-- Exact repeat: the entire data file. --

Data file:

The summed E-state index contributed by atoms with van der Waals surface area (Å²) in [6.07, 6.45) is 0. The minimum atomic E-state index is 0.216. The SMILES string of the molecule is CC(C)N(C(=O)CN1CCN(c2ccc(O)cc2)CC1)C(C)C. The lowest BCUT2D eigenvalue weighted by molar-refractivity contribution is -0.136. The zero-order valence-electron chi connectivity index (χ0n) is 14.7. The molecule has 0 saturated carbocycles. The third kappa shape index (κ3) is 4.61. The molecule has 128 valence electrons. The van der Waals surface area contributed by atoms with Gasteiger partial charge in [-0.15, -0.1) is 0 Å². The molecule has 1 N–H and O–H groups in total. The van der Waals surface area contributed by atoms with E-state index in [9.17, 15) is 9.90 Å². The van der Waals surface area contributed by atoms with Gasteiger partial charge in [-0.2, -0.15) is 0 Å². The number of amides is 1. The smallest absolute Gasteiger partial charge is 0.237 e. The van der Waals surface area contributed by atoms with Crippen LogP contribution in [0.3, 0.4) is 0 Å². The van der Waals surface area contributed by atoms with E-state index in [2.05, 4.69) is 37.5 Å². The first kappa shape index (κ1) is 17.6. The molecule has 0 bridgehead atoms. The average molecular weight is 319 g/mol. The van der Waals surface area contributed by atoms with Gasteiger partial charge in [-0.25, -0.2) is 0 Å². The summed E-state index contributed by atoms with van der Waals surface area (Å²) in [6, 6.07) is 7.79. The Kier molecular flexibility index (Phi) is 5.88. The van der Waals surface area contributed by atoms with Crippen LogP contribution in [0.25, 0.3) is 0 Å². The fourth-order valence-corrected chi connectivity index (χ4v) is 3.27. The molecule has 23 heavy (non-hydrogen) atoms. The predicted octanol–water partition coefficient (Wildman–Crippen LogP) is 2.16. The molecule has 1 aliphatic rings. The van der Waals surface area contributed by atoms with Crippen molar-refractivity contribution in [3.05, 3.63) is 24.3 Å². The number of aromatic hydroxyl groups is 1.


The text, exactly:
The summed E-state index contributed by atoms with van der Waals surface area (Å²) in [6.07, 6.45) is 0. The minimum atomic E-state index is 0.216. The SMILES string of the molecule is CC(C)N(C(=O)CN1CCN(c2ccc(O)cc2)CC1)C(C)C. The lowest BCUT2D eigenvalue weighted by molar-refractivity contribution is -0.136. The zero-order valence-electron chi connectivity index (χ0n) is 14.7. The molecule has 0 saturated carbocycles. The third kappa shape index (κ3) is 4.61. The molecule has 128 valence electrons. The van der Waals surface area contributed by atoms with Gasteiger partial charge in [-0.15, -0.1) is 0 Å². The molecule has 1 N–H and O–H groups in total. The van der Waals surface area contributed by atoms with E-state index in [9.17, 15) is 9.90 Å². The van der Waals surface area contributed by atoms with Gasteiger partial charge in [-0.2, -0.15) is 0 Å². The number of amides is 1. The smallest absolute Gasteiger partial charge is 0.237 e. The van der Waals surface area contributed by atoms with Crippen LogP contribution in [0.3, 0.4) is 0 Å². The van der Waals surface area contributed by atoms with E-state index in [2.05, 4.69) is 37.5 Å². The first kappa shape index (κ1) is 17.6. The molecule has 0 bridgehead atoms. The average molecular weight is 319 g/mol. The van der Waals surface area contributed by atoms with Gasteiger partial charge in [-0.25, -0.2) is 0 Å². The summed E-state index contributed by atoms with van der Waals surface area (Å²) in [6, 6.07) is 7.79. The Kier molecular flexibility index (Phi) is 5.88. The van der Waals surface area contributed by atoms with Crippen LogP contribution in [0.25, 0.3) is 0 Å². The fourth-order valence-corrected chi connectivity index (χ4v) is 3.27. The molecule has 23 heavy (non-hydrogen) atoms. The predicted octanol–water partition coefficient (Wildman–Crippen LogP) is 2.16. The molecule has 1 aliphatic rings. The van der Waals surface area contributed by atoms with Crippen molar-refractivity contribution in [3.05, 3.63) is 24.3 Å². The number of aromatic hydroxyl groups is 1.